The human brain's 'plasticity' means that it may be learning and adapting even as you read this
it has intrigued scientists for a long time now. There is no limit to the number of surprises that the human brain can throw up -- the more you discover, the more dynamic it seems. Some call it the world's most complex computer. But recent reports reveal that its 'plasticity' -- the ability to adapt -- makes even the best of computers seem ordinary when compared to this relatively small mass of 'organic circuitry'.
Plasticity implies that the human brain is more flexible and dynamic than previously thought. It is not a computer programme that is finalised by age two or three. Rather, it is growing and developing constantly. "Growth is an intrinsic property of the brain," according to Ira Black, chairperson of neuroscience at the Robert Wood Johnson Medical School in Piscataway, New Jersey, usa . "The notion that the brain is not simply a hard-wired switchboard that can't be changed has led to a revolution in how we approach diseases of the brain or the mind," Black adds.
A report in the Washington Post cites the example of the 18-year-old Maranda Francisco. At the age of four, she was suffering from a rare form of epilepsy that caused as many as 120 seizures a day, throwing the right side of her body into continual paralysis. Surgeons at Johns Hopkins Hospital in Baltimore removed the entire left side of her brain in an operation called "radical hemispherectomy". She made a stunning recovery; there were no more seizures, her speech returned to normal, and she made up lost ground in grade school. Despite initial weakness, she regained nearly full use of her right arm and leg.
The report mentions that today, Maranda leads a remarkably active teenage life as the right side of her brain took over the functions of the missing left side. "Does function transfer? Sure," answers John M Freeman, director of the paediatric epilepsy centre at Johns Hopkins Hospital. "How does it happen? I do not have any idea," he concedes. Black says the idea of the ever-changing, dynamic brain should not have come as a surprise to neuroscientists. The Washington Post report mentions that common tasks like recalling a new friend's face or phone number cannot be performed until something changes in the brain.
"Any time you learn, you've changed the state of your brain," points out Jordan Grafman, chief of the cognitive neurosciences section at the National Institute of Neurological Diseases and Stroke ( ninds ) in Bethesda, usa . "That's plasticity."
The brain is like an incredibly detailed map of a constantly changing topography, the Washington Post report mentions. "I always think of the Balkans -- all those countries that have come and gone and changed their boundaries over the 20th century," says Grafman. The change in the way we view the brain is partly due to advances in neuroimaging techniques that allow scientists to see inside the living brain and "map" its shifting territories. Images from positron emission tomography ( pet ) and magnetic resonance imaging ( mri ) enable scientists to track changes in the brain even as they occur. Activated areas of the brain "light up" on these scans, revealing increased blood flow and electrical energy.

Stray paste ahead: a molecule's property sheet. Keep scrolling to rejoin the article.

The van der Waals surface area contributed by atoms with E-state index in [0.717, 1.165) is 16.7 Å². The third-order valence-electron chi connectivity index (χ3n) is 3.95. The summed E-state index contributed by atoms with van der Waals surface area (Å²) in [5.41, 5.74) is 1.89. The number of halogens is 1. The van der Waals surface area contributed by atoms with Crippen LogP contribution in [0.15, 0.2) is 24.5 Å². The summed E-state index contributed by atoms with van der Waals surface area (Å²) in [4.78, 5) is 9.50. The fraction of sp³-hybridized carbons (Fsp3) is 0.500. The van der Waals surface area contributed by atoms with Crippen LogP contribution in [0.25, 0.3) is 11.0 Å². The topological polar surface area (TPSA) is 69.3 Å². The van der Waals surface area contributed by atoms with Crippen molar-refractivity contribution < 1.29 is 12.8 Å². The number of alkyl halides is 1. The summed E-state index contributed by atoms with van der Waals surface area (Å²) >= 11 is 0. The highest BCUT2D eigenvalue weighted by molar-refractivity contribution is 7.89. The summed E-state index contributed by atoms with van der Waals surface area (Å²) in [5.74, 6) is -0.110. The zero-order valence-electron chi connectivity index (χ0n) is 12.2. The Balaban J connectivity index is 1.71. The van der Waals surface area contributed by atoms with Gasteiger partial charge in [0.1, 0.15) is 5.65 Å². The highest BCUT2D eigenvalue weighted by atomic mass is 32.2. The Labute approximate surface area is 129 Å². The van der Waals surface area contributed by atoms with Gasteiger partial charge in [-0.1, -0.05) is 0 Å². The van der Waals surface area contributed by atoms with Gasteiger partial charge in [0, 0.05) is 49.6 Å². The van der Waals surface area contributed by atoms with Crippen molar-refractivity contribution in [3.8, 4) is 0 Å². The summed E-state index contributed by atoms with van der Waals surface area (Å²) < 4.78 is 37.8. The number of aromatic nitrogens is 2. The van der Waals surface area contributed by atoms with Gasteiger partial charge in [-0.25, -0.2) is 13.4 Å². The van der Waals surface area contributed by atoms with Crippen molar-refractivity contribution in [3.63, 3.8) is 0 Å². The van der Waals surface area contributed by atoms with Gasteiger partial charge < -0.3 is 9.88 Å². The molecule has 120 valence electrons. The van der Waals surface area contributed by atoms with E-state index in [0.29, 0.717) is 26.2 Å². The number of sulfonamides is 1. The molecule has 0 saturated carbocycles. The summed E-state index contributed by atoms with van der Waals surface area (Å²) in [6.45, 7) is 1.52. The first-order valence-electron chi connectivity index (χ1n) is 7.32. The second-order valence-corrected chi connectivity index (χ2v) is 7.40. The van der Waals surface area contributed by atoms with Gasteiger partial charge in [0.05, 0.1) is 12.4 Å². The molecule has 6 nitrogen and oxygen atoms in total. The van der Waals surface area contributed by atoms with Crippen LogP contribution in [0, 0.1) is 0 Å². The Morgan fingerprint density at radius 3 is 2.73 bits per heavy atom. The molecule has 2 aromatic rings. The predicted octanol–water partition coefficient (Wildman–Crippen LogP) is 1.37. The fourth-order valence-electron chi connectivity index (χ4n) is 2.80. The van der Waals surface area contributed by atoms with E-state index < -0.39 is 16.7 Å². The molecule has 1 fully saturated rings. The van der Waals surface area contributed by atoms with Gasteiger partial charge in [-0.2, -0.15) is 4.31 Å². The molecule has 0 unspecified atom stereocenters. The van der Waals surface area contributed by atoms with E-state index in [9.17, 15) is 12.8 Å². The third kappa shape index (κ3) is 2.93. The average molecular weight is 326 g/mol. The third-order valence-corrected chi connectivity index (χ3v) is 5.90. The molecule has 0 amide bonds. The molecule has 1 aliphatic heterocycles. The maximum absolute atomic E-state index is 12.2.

There are up to 100 billion nerve cells (neurones) in the human brain. About 10 billion of these are in the neocortex or the outer layer of "grey matter", which is responsible for all forms of conscious experience. But the brain's real power comes from the connections of these cells, known as the synapses, where messages are exchanged in the form of electrical pulses. There can be thousands of links in each neurone, giving the average brain 100 trillion synapses.
These connections are strengthened with use, leading to the formation of an intricate circuitry of knowledge and memory. Cells that wire together, fire together, say neuroscientists. The connections in an active adult brain increase in number, complexity and sophistication, the Washington Post report points out. Recent research has proved wrong the belief that the brain operates like a circuit board, programmed by thousands of genes shortly before and soon after birth.
The report mentions that in blind people who learn Braille, the role of the visual cortex, which normally helps people see, is "invaded" and taken over by the sense of touch. Brain scans show that the reading finger in Braille readers "recruits" the unused visual cortex for its needs. Another example is of right-handed children who learn to play the violin, cello or guitar, using fingers of the left hand on the instrument's strings, which requires dexterity. The part of the brain dedicated to processing signals from the left hand increases markedly. Brains scans show the expanding "cortical territory" of the left-hand fingers.
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